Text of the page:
Tag Archives: Fragments

Red Cow – Fragments Festival Review

Sexuality and repression go hand in hand. There have been many movies that express how a religious upbringing could impact the mental-health and becoming of an LGBT youth. Even adults in films such as Disobedience struggle with sexual identity following strict religious views. It is perhaps a sad tale as old as time where many are repressed by their families and their puritan views.

This is explored in Red Cow.

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Directed by Tsivia Barkai Yacov, Red Cow is set in East Jerusalem and revolves around young Benny. Guided by her devout Dad who leads a group of Israeli extremists who are raising the sacred titular heifer which’ll bring forth a new age for Jews. Confined to prayer and study, Benny comes across the beautiful and mature Yael. The pair have an instant connection but in a world that sees them as secondary to men and families who are unable to accept love outside a man and woman marriage, there is a dark realisation that their love affair may not survive.

Yacov does wonders at capturing a natural energy of this film. Conveying the conflict within the main three, the director fleshes out the intense struggle of everyone involved whilst framing the film with a dusty yet striking landscape.

What’s more, Yacov tackles with great detail the blossoming sexuality between the young girls. Captured almost effortlessly by Avigayil Koevary (Benny) and Moran Rosenblatt (Yael) – two brilliant and upcoming Israeli actresses – the film is an intimate and satisfying depiction of life and love from repressed youth. That feeling of secrecy and forbidden lust is well-handled and utterly compelling. There is a beauty within this film, even though it is shrouded by the repression and Yacov gloriously encapsulates this with the help of the young leads.

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Gal Toren is equally riveting as Benny’s father Yehoshua. It’s easy to compartmentalise him as this antagonist – an extremist and a devout Jewish man, he falls into religious pitfalls as he struggles to cope with his daughter’s growth. Giving that he could’ve been. But in similar ways to how Alessandro Nivola’s Dovid in Disobedience is painted beyond that of a comic villain, so is Toren’s stunning depiction of Yehoshua. Here is a father who simply doesn’t understand and instead of acceptance – he turns away in conflict. However, Yacov and Toren work together with this story and flesh out the character greatly with his love for his daughter.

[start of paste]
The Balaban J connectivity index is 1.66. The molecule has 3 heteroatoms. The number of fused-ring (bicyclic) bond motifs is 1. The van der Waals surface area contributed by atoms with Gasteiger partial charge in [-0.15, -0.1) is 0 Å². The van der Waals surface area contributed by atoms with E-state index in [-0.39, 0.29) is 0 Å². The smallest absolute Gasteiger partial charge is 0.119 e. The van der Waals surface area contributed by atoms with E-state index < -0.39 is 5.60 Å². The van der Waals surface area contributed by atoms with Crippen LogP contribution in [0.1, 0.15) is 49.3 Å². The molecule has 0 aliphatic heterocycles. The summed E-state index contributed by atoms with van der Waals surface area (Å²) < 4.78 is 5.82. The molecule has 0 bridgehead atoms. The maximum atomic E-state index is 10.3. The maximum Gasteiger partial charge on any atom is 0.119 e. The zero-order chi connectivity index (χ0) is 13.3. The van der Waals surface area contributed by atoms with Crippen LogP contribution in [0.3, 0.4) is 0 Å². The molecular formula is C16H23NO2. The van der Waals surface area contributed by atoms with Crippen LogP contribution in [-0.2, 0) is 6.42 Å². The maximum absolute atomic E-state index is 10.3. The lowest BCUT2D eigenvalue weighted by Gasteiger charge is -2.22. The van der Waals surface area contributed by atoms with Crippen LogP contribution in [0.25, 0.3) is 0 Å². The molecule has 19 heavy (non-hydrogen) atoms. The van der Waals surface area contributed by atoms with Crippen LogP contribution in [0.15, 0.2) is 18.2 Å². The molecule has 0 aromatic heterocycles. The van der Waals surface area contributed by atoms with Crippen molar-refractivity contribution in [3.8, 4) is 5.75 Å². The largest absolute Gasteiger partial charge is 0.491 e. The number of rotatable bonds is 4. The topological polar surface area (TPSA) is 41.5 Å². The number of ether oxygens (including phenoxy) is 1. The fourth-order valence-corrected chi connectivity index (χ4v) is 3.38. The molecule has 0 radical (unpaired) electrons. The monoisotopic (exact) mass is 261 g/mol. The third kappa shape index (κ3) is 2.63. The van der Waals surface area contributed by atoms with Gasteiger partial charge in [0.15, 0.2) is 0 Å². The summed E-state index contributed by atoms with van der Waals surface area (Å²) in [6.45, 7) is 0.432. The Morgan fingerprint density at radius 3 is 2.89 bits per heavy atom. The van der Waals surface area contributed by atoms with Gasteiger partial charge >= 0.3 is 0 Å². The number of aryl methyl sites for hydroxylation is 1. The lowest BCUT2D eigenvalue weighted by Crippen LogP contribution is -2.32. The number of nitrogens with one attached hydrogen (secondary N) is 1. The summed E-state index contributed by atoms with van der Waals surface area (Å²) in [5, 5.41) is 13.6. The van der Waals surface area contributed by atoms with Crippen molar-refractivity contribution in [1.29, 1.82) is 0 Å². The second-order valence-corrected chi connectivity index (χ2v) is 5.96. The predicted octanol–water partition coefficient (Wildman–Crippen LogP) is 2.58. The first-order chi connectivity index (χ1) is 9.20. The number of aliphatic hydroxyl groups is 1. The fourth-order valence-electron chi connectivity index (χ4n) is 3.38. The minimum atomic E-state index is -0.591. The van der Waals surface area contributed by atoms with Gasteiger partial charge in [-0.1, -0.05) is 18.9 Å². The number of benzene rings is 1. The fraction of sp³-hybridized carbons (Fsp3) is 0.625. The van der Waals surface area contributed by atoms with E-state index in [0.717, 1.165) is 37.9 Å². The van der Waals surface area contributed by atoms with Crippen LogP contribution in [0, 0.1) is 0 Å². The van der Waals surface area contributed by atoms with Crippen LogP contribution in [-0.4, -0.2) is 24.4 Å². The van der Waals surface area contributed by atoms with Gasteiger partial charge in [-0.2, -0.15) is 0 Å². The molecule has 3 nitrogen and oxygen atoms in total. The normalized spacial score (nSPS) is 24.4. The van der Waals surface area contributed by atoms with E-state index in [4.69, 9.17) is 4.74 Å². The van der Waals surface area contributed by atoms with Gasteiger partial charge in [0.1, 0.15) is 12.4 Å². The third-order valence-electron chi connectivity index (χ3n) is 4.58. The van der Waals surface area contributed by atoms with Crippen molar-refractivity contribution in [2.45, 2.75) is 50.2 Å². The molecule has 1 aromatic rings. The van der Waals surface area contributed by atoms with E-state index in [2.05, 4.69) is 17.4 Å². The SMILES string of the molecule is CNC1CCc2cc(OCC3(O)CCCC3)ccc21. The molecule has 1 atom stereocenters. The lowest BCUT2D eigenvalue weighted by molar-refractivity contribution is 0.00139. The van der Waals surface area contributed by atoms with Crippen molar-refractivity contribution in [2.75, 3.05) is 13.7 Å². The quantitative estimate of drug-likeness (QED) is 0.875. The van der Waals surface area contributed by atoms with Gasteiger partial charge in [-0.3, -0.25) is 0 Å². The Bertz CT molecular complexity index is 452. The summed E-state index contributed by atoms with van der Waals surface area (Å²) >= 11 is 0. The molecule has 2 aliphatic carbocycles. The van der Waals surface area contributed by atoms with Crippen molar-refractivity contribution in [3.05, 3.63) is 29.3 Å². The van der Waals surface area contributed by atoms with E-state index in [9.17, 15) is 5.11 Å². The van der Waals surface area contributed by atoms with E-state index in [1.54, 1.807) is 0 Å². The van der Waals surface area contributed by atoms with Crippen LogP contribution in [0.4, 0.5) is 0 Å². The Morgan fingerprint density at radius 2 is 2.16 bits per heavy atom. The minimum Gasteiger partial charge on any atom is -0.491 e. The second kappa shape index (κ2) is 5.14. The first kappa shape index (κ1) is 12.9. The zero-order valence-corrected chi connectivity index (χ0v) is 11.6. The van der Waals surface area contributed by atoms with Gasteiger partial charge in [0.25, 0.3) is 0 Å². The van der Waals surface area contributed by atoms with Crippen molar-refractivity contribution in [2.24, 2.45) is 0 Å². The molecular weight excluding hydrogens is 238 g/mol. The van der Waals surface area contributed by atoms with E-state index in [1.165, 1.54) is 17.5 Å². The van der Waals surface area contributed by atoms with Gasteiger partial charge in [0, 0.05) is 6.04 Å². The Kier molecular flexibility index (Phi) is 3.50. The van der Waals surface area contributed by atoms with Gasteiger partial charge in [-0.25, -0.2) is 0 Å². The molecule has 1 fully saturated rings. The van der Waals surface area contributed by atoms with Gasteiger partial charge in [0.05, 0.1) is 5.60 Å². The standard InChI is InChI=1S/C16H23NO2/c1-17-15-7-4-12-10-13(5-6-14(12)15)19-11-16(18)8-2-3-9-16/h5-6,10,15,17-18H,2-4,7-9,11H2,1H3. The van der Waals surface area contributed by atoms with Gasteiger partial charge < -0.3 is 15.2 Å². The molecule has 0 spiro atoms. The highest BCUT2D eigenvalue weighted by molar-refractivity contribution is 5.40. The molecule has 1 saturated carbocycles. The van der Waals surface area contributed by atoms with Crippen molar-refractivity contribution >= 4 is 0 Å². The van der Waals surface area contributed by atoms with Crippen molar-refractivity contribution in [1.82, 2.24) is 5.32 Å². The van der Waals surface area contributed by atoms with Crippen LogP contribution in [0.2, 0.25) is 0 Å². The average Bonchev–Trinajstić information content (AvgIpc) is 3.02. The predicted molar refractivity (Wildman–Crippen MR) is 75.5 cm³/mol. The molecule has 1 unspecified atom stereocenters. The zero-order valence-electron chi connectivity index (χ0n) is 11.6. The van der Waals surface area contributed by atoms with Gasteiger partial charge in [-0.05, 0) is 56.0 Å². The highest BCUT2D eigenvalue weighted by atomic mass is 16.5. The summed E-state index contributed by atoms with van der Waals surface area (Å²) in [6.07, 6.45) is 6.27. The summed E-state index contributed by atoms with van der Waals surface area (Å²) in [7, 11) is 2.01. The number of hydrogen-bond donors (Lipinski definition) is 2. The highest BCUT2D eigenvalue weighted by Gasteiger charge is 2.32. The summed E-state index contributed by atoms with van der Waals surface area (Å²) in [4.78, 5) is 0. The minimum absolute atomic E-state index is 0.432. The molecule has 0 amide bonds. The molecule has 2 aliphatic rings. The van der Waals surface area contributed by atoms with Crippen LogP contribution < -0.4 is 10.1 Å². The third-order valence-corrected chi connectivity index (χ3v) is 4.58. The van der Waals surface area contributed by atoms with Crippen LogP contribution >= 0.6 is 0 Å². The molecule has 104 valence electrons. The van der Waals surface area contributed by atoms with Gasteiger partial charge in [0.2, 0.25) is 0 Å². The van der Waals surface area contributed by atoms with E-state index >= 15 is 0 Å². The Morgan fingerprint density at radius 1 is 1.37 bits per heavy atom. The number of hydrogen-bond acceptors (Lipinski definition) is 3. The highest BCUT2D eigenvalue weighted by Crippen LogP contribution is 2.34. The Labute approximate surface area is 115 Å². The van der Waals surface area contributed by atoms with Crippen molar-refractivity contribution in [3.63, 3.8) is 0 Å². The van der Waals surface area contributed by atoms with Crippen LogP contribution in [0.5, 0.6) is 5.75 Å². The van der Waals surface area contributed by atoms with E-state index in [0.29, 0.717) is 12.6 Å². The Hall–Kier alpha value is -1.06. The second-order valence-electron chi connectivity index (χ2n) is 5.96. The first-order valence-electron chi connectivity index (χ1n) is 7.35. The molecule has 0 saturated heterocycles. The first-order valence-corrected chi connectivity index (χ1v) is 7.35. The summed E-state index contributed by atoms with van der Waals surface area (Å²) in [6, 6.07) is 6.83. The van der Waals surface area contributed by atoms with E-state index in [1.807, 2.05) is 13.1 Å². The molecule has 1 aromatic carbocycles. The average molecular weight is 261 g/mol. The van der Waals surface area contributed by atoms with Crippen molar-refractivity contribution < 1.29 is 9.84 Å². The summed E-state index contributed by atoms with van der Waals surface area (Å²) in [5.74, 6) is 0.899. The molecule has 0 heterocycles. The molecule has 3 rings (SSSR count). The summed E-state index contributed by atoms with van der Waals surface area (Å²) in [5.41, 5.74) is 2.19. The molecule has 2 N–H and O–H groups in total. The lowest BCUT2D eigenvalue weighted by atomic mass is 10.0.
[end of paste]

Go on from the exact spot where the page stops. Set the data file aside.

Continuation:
Red Cow is a stirring watch. It may tackle a familiar subject but it does so in a timely and satisfying way.

Red Cow is part of Fragments Film Festival
 Buy tickets now!

Alice T – Fragments Festival Review

They say that teenagers scare the living shit out of me…

That’s how the famous song goes – which is more of a rallying cry to adolescents and a mockery of adults who feel the sentiment. But as one gets older, with time frittering away whatever understanding an adult had over that hormonal stage of their lives, it’s easy to be somewhat fearful of the erratic and temperamental teens that populate our lives.

Especially when they are particularly thorny in nature. Yet, still, can we grow to understand them? That’s the aim of Alice T.

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Directed by Radu Muntean, Alice T revolves around the titular teenager who is impertinent at best. Adopted by her mother who seems nothing but disappointed in her, so Alice invents a fictitious life which blurs reality for herself too. When Alice discovers that she is pregnant, the friction between herself, her mothers, and her life at school.

The problem with Alice T is that it only gifts its eponymous character some real emotion towards the end. Any attempts to fall into a connection between mother and daughter skims instead of dives deep. It also makes Alice T more prickly than sympathetic. Maybe I am looking at the film from an adult perspective but it’s hard to find a common ground with someone who starts horrible and doesn’t learn much until the final act.

The film also hits a cardinal sin of mine (or something that I am really fed up with): There have been enough films about tearaway teens. This is the biggest problem. Alice is seemingly fearsome for no apparent reason. There’s the implications of being adoption are there in the air – even though her mother Boganda uses the fact to undermine herself and infer judgement from others – but Alice is never really fleshed out and given a rhyme for her actions more so than being a teen who just is awful. One wishes that there would be a film about a teenager who doesn’t do drugs or alcohol or has sex or kicks off. That would be boring, right?

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Not necessarily – it just seems with Alice T that these reasons aren’t there. The film struggles pairing the issues with the act and when mother and daughter wind up talking to one another, you wish it’d linger just a little longer to hit.

When the finale hits, your thankful that the film finally gives its lead character some depth and it slams into you hard (even if the closing scene does last a little longer than it should.) The film has terrific performances, particularly by Andra Guti, but it is a hard slog despit it’s good moments.

Alice T is a long slog but it has good moments.

Alice T plays as part of Fragments Festival tonight
Buy tickets now.